R. T. Patterson confirmed that he "approve[d] and ratif[ied] what Thomas [I. Patterson] said to [plaintiff . . .]" at the June 30, 1990, meeting and that he had earlier authorized and ratified Thomas I. Patterson's approach to Tim Stewart with a separate offer to buy Stewart's Duluth funeral home for $500,000, after plaintiff had signed the stock agreement but before R. T. Patterson signed any real estate agreement or informed plaintiff that he would not go through with the planned like-kind exchange. Other evidence further indicating that R. T. Patterson never intended to follow through with the agreed-upon transfer of the Lilburn Chapel portion of the Company's business but "concocted all this just to get [plaintiff's] stock[,]" was that he had registered and reserved the trade name "Lilburn Chapel" in his own name on April 12, 1990. In "April of 1990," three weeks after Easter Sunday, Thomas I. Patterson began soliciting Stanley Powell to work for the Company to operate "the two chapels that they owned . . . ," which Mr. Powell recognized as the Norcross Chapel and the Lilburn Chapel. Before the 5:00 p.m. meeting of June 30, 1990, defendants had already prepared a notice, also dated June 30, 1990, of a special meeting of the directors and shareholders of the Company, "called for the purpose of removal and election of officers and transactions of other such business. . . ." The next day, July 1, 1990, "[t]hey fired [plaintiff's] son-in-law." Also on July 1, 1990, R. T. Patterson wrote to the Company notifying it that "it has become necessary to increase the monthly rental amounts for the two funeral homes . . . [in the total amount of $10,000 per month, . . . effective] August 1, 1990."
In support of his contention that his part performance rendered the oral agreement enforceable pursuant to OCGA 13-5-31
(3), plaintiff showed that he was prepared to tender his shares concurrently with the real estate exchange, that he negotiated a loan commitment from the Bank of Gwinnett County via the Small Business Administration for $876,400 using "legal descriptions of the cemetery and the funeral home property . . ." furnished to him for that purpose by R. T. Patterson; and that a survey and an appraisal of the Lilburn property were performed to get the loan approved. Plaintiff performed those "Conditions As To Closing" itemized in the Stock Purchase Agreement, such as paying for "supplies, inventory and other items that have been ordered for the Lilburn Chapel under the R. T. Patterson Funeral Home, Inc. account. . . ." He "cease[d] using any accounts of [R. T. Patterson Funeral Home, Inc.]" and arranged for a different telephone number to be installed at the Lilburn Chapel. However, R. T. Patterson's son "Thomas told the telephone company not to install [plaintiff's] number. . . ."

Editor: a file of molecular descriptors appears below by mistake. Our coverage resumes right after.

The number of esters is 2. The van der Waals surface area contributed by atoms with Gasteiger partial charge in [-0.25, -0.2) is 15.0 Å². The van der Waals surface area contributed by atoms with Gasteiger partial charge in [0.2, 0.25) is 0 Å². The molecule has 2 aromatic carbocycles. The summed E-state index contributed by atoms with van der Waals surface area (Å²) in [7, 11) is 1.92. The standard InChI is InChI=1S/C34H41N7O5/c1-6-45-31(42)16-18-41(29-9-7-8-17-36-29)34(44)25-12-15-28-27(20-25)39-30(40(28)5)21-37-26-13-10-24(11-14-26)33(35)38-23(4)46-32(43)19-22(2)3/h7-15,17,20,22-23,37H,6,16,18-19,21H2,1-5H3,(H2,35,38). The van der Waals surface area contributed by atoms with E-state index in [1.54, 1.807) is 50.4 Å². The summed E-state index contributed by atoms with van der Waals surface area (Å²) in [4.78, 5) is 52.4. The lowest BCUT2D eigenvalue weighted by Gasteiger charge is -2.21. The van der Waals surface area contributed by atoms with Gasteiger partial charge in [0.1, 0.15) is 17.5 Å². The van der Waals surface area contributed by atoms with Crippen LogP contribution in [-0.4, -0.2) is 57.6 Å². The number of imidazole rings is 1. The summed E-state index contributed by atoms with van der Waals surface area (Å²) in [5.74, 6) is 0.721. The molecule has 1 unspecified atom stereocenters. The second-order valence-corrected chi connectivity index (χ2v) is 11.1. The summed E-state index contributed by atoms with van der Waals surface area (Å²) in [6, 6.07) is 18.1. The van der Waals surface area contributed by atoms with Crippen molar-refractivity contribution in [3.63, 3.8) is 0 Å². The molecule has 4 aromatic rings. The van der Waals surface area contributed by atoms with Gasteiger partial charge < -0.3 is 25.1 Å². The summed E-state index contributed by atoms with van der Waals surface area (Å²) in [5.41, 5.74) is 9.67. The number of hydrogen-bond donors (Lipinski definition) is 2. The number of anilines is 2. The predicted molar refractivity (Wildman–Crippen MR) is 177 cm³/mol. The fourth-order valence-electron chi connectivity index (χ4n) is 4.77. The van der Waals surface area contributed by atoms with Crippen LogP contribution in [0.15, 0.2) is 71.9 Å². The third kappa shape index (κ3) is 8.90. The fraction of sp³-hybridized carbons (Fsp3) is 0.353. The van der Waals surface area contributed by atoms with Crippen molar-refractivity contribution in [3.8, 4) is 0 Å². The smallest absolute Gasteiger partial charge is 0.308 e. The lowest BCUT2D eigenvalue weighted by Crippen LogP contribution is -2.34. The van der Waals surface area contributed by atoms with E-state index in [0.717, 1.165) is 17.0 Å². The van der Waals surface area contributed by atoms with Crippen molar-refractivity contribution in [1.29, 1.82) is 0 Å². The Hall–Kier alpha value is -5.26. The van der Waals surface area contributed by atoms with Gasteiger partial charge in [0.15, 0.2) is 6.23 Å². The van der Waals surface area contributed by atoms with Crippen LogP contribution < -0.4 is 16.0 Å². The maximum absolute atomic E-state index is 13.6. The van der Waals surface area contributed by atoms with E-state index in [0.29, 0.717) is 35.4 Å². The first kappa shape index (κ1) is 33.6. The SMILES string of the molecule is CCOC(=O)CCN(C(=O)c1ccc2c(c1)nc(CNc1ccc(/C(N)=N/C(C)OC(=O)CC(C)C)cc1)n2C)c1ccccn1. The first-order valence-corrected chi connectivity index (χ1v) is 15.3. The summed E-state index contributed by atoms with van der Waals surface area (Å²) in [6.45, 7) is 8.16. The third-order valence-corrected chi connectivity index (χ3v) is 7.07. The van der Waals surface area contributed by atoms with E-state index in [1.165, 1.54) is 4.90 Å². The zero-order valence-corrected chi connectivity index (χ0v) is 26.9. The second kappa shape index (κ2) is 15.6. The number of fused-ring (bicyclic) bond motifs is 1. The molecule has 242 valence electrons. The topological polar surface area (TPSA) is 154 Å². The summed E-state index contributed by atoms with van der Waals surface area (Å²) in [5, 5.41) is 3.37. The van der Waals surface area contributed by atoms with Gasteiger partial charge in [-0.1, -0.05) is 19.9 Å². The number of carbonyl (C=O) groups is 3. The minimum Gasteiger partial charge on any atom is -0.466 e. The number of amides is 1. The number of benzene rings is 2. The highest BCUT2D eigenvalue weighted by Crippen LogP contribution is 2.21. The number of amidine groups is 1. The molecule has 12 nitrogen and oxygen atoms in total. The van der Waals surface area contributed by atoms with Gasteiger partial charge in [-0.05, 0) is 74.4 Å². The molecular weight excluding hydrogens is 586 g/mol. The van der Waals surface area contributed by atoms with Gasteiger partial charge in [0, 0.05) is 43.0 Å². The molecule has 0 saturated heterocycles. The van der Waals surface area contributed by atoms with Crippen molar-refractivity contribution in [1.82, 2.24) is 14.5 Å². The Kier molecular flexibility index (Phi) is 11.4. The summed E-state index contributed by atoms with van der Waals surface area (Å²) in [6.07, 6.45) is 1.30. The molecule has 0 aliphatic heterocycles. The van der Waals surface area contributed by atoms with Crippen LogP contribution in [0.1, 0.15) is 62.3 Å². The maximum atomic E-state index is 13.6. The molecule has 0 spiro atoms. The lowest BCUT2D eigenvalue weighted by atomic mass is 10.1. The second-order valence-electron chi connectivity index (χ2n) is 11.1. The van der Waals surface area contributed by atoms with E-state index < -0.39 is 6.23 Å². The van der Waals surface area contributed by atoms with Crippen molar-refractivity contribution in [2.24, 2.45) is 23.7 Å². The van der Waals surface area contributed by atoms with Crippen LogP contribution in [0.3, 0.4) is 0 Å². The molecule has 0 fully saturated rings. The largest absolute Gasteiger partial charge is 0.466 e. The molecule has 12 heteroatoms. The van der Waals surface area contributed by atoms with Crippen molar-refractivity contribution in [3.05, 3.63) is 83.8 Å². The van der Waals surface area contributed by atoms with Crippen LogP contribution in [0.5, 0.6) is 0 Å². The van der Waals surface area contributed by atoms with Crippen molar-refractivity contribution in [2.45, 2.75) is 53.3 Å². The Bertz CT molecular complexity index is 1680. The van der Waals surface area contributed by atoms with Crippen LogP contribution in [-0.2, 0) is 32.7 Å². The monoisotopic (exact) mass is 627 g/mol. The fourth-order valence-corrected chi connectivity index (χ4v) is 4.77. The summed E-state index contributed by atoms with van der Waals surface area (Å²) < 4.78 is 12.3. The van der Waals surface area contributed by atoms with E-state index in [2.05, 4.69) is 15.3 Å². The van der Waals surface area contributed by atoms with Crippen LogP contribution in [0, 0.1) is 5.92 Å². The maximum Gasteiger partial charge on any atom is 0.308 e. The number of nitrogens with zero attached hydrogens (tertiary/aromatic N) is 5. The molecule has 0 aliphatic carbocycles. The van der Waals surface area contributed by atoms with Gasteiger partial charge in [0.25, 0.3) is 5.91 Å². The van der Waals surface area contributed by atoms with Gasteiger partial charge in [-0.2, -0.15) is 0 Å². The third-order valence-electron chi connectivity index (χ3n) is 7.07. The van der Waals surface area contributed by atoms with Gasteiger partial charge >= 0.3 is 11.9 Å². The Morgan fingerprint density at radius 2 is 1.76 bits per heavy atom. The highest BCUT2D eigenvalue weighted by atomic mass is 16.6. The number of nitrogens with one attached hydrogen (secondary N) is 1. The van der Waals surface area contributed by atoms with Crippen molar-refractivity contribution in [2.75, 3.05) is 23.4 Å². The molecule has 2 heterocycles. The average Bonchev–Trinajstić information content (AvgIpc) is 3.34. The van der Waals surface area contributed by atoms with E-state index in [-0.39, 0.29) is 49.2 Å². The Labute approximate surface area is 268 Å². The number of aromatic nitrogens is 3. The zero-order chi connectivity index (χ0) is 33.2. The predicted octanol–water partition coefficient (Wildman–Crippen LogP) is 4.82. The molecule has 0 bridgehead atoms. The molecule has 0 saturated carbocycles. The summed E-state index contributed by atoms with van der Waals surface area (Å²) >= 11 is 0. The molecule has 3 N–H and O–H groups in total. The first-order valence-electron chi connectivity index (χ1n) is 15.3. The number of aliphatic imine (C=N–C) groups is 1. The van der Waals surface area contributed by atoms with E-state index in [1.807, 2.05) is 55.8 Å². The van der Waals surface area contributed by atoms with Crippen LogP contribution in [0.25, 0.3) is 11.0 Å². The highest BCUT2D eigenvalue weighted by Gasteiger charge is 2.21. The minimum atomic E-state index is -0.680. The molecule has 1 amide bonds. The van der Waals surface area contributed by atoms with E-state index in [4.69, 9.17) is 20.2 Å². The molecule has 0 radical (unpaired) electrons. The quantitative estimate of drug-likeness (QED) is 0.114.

The jury returned a special verdict for plaintiff against specified defendants for both breach of contract and for fraud. The jury awarded no punitive damages but did award the expenses of litigation. The damages awarded for breach of contract are identical to those awarded for fraud, namely one year's lost profits from the scuttled deal. After the entry of judgment, defendants moved for judgment n.o.v. The trial court denied the motion and this appeal followed. In five related enumerations, defendants complain of the denial of their collective motion for judgment n.o.v. Held:
1. In their first enumeration, defendants contend the trial court erred in denying their motion for summary judgment and their motion for directed verdict as to Count 1 of the complaint, alleging fraud.
(a) Once a case has been submitted to the jury and a judgment rendered on its verdict, the denial of a summary judgment motion is a moot issue. White v. Lance H. Herndon, Inc., 203 Ga. App. 580 (1) (417 SE2d 383)